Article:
So far, in this series, we have looked at the Kingdom of God from many different angles. In this edition, I want to take a look at a steam of Parables in Matthew 13 that speaks directly to the nature of the Kingdom of God
My kids are grown now. Both have moved out of the house and are living lives that are independent of their parents. I am exceedingly proud of my kids and what they have accomplished in their lives. But in that pride is a bit of sorrow. I miss picking up my daughter and her beeping my nose, saying, with a laugh, “Boopies, I got you first!” I miss having deep conversations with my then four-year-old son. “Daddy, what ‘cuz the world to go in circles around the sun?” Yes, they had their times of disobedience, and they needed to be corrected from time to time. However, those memories have faded into the past. Mostly what remains are memories of happy, joyous times with my children.
Though the Old Testament, the Law, Torah enabled the people of Israel to have identification as a nation, know the character of YHWH, and have a moral/ceremonial/legal code of conduct, it could not offer complete salvation until the person and work of Jesus and the arrival of the new law, the Holy Spirit.
Until recently, I had never read any of Henri Nouwen’s work. I have a feeling that my choice of starting with The Return of the Prodigal Son was an excellent place to start. Nouwen’s reflections on not just the parable Jesus told in Luke 15, but also reflections on the famous painting by Rembrandt. Tying in these two elements, I was deeply challenged by Nouwen to reflect on the three main characters in the story: the younger son, the elder son, and the father.
For this series on the Kingdom of God, we have seen how the Kingdom of God is something that is both now and future, that we live in the Kingdom by following Jesus’ words in the Beatitudes, that the gospel is not just when we die we go to Heaven but is centered on the work of Jesus, and that we can approach the throne of the King in prayer. This installment, I want to focus on the fact that there is only one King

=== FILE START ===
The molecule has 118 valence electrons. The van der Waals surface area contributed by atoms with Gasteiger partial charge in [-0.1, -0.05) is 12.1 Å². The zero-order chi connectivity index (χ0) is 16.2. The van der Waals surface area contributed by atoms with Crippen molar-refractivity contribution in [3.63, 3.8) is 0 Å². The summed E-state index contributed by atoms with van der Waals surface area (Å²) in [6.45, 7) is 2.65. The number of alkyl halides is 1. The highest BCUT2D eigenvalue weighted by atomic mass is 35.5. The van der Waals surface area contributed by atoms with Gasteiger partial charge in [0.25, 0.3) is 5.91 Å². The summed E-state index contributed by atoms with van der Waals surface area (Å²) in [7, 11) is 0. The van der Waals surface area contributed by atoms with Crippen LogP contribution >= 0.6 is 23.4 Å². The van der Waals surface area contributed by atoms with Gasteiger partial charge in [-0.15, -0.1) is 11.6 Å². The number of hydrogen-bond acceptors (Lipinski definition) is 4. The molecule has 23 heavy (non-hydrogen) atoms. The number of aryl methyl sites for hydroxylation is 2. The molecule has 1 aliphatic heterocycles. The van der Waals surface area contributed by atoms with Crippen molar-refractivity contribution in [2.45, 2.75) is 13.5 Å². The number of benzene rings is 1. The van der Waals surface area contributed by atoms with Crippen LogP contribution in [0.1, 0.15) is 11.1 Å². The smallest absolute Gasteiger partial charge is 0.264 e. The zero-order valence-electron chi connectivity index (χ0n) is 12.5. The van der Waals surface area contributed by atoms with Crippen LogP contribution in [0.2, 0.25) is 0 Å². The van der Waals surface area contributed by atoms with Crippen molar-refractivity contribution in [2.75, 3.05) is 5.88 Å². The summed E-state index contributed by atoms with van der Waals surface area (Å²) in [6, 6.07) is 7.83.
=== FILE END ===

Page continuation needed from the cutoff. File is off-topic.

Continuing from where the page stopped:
Pilate ends the discussion with the famous question from John 18:38 – “Veritas, quid verum?” Pilate then, literally, walked away from the Truth.
Now that we have established these facts about the Kingdom, we need to talk about something important. That is approaching the King (God) in the Kingdom of God. For this, we need to start in Genesis 1 and 2. For a lot of my writing, I tend to go back to Genesis 1 and 2 to establish a baseline. This is humanity’s intended purpose and place in God’s Kingdom. It is who we are meant to be.
Video of the sermon I posted a few weeks ago on Colossians 3:1-17
Let me ask you a question. What do you understand the gospel to be? Some might answer like this: "Accept Jesus as your Savior, and when you die, you will go to Heaven." Or "Put your faith in Jesus, and your sins will be forgiven." Or "Follow Jesus, and you will find meaning and purpose for your life." All of these answers are right – but they are only partially correct. These statements are parts of the gospel, but they are not the entirety of the gospel.
In the first installment, I discussed what the Kingdom of God (KoG) is. The KoG is something we look forward to in full in the future. It is also something we live in now in the present. We wait for the fulfillment, but we live in the present Kingdom through the power of the Holy Spirit. The question then becomes, how do we live in the KoG.